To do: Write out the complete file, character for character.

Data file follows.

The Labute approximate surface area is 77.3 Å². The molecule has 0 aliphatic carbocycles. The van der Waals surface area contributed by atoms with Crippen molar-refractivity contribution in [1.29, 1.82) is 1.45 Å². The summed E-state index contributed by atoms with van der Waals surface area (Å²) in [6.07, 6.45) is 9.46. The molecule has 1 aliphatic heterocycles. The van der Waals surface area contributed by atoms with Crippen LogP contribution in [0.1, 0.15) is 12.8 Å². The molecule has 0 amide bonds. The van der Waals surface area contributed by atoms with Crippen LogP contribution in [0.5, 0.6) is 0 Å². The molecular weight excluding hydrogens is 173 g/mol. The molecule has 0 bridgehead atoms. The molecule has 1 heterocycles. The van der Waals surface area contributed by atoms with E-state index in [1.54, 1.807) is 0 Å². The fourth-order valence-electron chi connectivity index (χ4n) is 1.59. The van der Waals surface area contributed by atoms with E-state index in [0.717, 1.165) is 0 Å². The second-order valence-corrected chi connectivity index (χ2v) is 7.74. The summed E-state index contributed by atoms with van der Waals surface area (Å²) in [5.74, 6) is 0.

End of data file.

The Labute approximate surface area is 77.3 Å². The molecule has 0 aliphatic carbocycles. The van der Waals surface area contributed by atoms with Crippen molar-refractivity contribution in [1.29, 1.82) is 1.45 Å². The summed E-state index contributed by atoms with van der Waals surface area (Å²) in [6.07, 6.45) is 9.46. The molecule has 1 aliphatic heterocycles. The van der Waals surface area contributed by atoms with Crippen LogP contribution in [0.1, 0.15) is 12.8 Å². The molecule has 0 amide bonds. The van der Waals surface area contributed by atoms with Crippen LogP contribution in [0.5, 0.6) is 0 Å². The molecular weight excluding hydrogens is 173 g/mol. The molecule has 0 bridgehead atoms. The molecule has 1 heterocycles. The van der Waals surface area contributed by atoms with E-state index in [1.54, 1.807) is 0 Å². The fourth-order valence-electron chi connectivity index (χ4n) is 1.59. The van der Waals surface area contributed by atoms with E-state index in [0.717, 1.165) is 0 Å². The second-order valence-corrected chi connectivity index (χ2v) is 7.74. The summed E-state index contributed by atoms with van der Waals surface area (Å²) in [5.74, 6) is 0.